This year, at Rosecrance’s Launch to Life fundraiser event on October 22, 2019, we’ll hear from David Sheff, author of the New York Times #1 bestseller, Beautiful Boy: A Father’s Journey Through His Son’s Addiction. This memoir details Sheff’s harrowing journey to help his son recover from methamphetamine use.
Like too many parents in the U.S., Sheff dealt with the fear and uncertainty of finding help and hope. If your child is struggling with drug or alcohol use, you need somewhere to turn. It can seem like a tough road ahead, but if you know the right questions to ask when considering a treatment program, there is hope for your son or daughter.
1. Is there support for family members?
Of course, it’s most important to find a treatment program that’s the right fit for your child. But it’s just as important to find a program that supports the family throughout the process.
Recovery is a process for the whole family. In fact at Rosecrance, we believe family is central to the recovery process, which is why we involve a child’s family throughout his or her journey in recovery. Along with free support groups, resources, and visits, families of teens get weekly sessions with a counselor and a tailored relapse prevention plan to support your child long into recovery.
2. What will my child’s day look like?
If you’re considering a residential treatment program, it’s crucial to ask what your child’s day will look like. A well-rounded adolescent recovery program inspires healing, offering programs that help your child find new passions that allow them to discover life’s purpose.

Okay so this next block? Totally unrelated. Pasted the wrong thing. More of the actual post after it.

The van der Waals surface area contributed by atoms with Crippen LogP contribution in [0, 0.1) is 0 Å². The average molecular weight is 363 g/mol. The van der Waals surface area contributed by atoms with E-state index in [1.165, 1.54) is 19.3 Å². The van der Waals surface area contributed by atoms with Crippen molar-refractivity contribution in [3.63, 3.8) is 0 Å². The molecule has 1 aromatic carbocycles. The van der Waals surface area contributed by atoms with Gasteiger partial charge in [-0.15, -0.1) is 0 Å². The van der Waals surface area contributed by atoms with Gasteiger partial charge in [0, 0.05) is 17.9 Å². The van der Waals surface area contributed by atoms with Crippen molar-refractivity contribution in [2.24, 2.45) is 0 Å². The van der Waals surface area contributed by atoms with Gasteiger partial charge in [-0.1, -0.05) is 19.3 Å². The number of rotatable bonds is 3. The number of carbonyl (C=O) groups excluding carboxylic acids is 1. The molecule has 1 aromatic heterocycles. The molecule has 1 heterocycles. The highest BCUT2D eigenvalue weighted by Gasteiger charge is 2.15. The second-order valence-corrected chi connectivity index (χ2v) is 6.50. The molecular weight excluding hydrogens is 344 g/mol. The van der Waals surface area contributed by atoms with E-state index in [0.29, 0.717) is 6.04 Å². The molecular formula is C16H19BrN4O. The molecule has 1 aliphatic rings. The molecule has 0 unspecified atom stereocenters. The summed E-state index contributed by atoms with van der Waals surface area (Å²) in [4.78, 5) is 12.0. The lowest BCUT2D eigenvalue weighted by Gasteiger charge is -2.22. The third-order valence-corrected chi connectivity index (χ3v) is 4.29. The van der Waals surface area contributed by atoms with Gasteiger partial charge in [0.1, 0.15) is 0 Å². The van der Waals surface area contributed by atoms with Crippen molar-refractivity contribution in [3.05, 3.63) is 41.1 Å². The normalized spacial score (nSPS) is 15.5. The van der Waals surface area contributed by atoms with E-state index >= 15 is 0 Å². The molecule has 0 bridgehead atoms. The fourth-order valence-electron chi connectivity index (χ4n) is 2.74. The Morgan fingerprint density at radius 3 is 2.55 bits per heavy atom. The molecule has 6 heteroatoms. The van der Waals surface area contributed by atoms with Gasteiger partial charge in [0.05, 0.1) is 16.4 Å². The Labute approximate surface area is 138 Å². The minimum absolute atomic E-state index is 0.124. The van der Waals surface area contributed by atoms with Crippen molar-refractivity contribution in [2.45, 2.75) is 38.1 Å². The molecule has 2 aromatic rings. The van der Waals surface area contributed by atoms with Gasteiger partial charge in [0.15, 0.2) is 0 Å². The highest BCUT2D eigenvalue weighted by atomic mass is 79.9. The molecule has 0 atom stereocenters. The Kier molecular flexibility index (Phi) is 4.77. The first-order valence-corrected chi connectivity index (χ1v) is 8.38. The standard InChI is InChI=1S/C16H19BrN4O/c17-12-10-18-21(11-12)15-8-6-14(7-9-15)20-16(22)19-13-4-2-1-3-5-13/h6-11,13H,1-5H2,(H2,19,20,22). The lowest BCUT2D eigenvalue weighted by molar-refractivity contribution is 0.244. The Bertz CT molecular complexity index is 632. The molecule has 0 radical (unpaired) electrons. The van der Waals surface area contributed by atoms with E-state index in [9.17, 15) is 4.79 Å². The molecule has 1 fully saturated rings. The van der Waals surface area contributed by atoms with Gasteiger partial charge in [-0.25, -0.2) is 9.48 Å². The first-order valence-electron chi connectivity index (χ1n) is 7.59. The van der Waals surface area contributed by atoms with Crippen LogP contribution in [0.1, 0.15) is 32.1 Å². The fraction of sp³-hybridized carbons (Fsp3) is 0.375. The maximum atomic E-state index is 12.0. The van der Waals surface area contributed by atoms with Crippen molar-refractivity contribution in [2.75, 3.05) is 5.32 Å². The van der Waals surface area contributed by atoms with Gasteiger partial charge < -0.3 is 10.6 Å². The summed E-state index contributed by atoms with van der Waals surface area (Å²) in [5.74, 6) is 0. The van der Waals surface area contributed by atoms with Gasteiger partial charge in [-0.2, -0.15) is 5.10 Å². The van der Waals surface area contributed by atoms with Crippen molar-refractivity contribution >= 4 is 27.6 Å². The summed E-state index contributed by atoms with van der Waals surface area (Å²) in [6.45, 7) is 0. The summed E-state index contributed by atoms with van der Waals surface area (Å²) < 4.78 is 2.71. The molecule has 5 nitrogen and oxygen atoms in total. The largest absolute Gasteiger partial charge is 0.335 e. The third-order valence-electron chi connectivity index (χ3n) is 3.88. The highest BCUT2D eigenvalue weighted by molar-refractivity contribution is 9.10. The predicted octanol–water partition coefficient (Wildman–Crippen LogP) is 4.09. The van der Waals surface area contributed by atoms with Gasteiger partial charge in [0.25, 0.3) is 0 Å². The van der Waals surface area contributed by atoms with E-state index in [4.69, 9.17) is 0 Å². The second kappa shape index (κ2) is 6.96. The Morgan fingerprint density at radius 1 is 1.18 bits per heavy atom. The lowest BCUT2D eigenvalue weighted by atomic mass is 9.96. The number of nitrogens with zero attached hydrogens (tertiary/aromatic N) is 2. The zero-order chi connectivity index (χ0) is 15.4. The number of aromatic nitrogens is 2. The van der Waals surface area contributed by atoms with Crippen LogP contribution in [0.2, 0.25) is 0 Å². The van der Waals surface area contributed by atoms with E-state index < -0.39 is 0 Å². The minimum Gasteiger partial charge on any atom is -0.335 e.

Rosecrance’s inpatient treatment includes a full school curriculum and experiential therapies as well as art, nature, and recreational programs. Adolescents are given the opportunity to explore their passions while learning about addiction and finding coping skills to navigate a life in recovery.
3. Can I expect continued support for my child throughout her recovery?
Last but not least, you should choose a program dedicated to continuing to help your child—no matter what. This means that, when your child has left a treatment program, they’re offered ongoing support groups, counseling, and events, as well as support for you and your family.
Additionally, you should work with a treatment facility that recognizes they may not be the right fit for your child. If the facility cannot offer the specific support your child needs, they should be committed to helping you find the right treatment program, no matter what.
For support and treatment options for a child struggling with drug or alcohol use, call (888) 928-5278 today.
For more information about our Launch to Life Benefit, visit our Events page or contact email@example.com for more information about how you can support our life-saving programs in the Chicagoland area.